The one area where Southern Copper outperforms Freeport is in dividend yield. Now, I know that yield can be a misleading indicator and a lot of the time is the sign that the stock has gotten extremely beaten up, which has indirectly pushed the yield up. When looking back over the past three months at both stocks' performance I found that Freeport that Freeport has declined around 14.2% compared to Southern Copper which has only declined around 5.6%.
Southern Copper historically has been known for paying an above average dividend to shareholders compared to that of Freeport. This yield seems very enticing, but before moving forward the question that should be asked is whether the dividend is sustainable. After examining the past several years of EPS compared to the company's dividend payout. Southern Copper has never paid out more in dividends then they brought in (with the exception for 2008, which makes sense). I will be the first to agree that the payout ratio for the dividend is quite high (around 85% to 90%), but considering the current revenue stream and margins I feel confident that they will continue to be able to pay a dividend in a range that is comparable to the current yield.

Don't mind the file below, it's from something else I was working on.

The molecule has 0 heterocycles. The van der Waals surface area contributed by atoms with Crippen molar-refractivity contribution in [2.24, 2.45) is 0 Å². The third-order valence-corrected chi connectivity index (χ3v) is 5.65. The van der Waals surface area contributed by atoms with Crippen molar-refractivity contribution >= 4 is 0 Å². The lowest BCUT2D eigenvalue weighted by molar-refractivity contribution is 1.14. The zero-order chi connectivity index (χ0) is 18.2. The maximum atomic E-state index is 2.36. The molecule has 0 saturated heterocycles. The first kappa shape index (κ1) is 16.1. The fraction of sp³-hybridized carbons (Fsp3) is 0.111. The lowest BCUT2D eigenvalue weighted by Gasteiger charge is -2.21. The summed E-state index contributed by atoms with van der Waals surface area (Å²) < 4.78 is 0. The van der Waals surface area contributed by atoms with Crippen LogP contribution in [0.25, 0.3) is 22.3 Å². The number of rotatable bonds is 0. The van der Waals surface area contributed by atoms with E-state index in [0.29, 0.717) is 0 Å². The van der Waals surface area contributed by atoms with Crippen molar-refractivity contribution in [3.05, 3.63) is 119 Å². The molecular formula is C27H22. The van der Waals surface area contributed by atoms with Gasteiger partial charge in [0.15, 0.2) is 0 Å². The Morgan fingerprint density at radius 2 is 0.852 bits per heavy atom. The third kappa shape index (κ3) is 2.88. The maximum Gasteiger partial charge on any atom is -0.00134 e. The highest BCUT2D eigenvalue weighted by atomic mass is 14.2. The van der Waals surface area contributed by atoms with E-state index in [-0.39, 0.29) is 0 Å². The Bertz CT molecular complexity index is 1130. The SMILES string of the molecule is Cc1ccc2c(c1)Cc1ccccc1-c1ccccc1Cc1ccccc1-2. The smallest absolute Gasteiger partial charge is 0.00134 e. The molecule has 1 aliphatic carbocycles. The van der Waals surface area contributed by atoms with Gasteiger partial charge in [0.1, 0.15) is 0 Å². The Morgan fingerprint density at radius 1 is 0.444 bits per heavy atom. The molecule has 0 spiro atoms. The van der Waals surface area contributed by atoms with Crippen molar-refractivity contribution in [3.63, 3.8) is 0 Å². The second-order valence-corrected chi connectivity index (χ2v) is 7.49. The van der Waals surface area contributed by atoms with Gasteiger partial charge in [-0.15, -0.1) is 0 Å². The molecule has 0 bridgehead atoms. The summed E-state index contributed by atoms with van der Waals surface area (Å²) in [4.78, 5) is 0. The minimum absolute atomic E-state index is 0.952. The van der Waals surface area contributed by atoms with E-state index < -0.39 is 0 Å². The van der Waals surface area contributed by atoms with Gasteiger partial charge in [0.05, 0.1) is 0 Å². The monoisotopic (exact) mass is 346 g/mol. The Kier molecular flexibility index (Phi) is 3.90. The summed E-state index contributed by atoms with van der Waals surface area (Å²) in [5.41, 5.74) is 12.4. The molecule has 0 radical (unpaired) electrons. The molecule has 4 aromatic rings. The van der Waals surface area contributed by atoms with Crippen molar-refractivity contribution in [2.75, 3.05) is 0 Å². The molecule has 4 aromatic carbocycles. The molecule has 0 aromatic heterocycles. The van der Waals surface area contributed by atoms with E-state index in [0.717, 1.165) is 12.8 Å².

When it comes to deciding which company to buy I feel that is more a personal investor/trader choice since one firm is more of a value play, while the other is more of an income play, in relative terms. In these types of situations I will usually lean toward the stock that pays a better dividend since I am always in search of yield.
When it comes to buying one of these stocks I feel that there is still a great deal of uncertainty in the market, especially around the various outcomes in Europe, so I would be hesitant to just going in and buying any stocks out right at current prices. Instead I would suggest finding several entry point prices that seem compelling and sell some cash secured puts at those strike prices. Since I am more in favor of Southern Copper I will use them as my example for the type of trade I would suggest implementing.